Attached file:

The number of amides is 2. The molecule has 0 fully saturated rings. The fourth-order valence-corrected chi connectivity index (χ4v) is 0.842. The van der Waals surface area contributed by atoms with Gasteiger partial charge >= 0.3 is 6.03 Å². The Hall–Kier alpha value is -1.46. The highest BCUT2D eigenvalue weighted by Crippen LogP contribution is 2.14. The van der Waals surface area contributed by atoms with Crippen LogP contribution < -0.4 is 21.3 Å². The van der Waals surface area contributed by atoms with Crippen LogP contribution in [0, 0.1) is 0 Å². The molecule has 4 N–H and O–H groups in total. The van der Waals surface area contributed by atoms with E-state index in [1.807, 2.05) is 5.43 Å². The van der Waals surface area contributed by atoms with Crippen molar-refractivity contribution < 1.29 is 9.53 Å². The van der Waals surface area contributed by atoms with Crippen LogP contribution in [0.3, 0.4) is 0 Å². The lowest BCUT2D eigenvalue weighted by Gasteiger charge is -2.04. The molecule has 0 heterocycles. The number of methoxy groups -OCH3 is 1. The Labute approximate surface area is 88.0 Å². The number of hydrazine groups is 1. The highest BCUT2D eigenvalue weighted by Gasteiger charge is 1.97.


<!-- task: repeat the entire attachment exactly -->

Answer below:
The number of amides is 2. The molecule has 0 fully saturated rings. The fourth-order valence-corrected chi connectivity index (χ4v) is 0.842. The van der Waals surface area contributed by atoms with Gasteiger partial charge >= 0.3 is 6.03 Å². The Hall–Kier alpha value is -1.46. The highest BCUT2D eigenvalue weighted by Crippen LogP contribution is 2.14. The van der Waals surface area contributed by atoms with Crippen LogP contribution < -0.4 is 21.3 Å². The van der Waals surface area contributed by atoms with Crippen LogP contribution in [0, 0.1) is 0 Å². The molecule has 4 N–H and O–H groups in total. The van der Waals surface area contributed by atoms with E-state index in [1.807, 2.05) is 5.43 Å². The van der Waals surface area contributed by atoms with Crippen molar-refractivity contribution < 1.29 is 9.53 Å². The van der Waals surface area contributed by atoms with Crippen LogP contribution in [0.3, 0.4) is 0 Å². The lowest BCUT2D eigenvalue weighted by Gasteiger charge is -2.04. The molecule has 0 heterocycles. The number of methoxy groups -OCH3 is 1. The Labute approximate surface area is 88.0 Å². The number of hydrazine groups is 1. The highest BCUT2D eigenvalue weighted by Gasteiger charge is 1.97.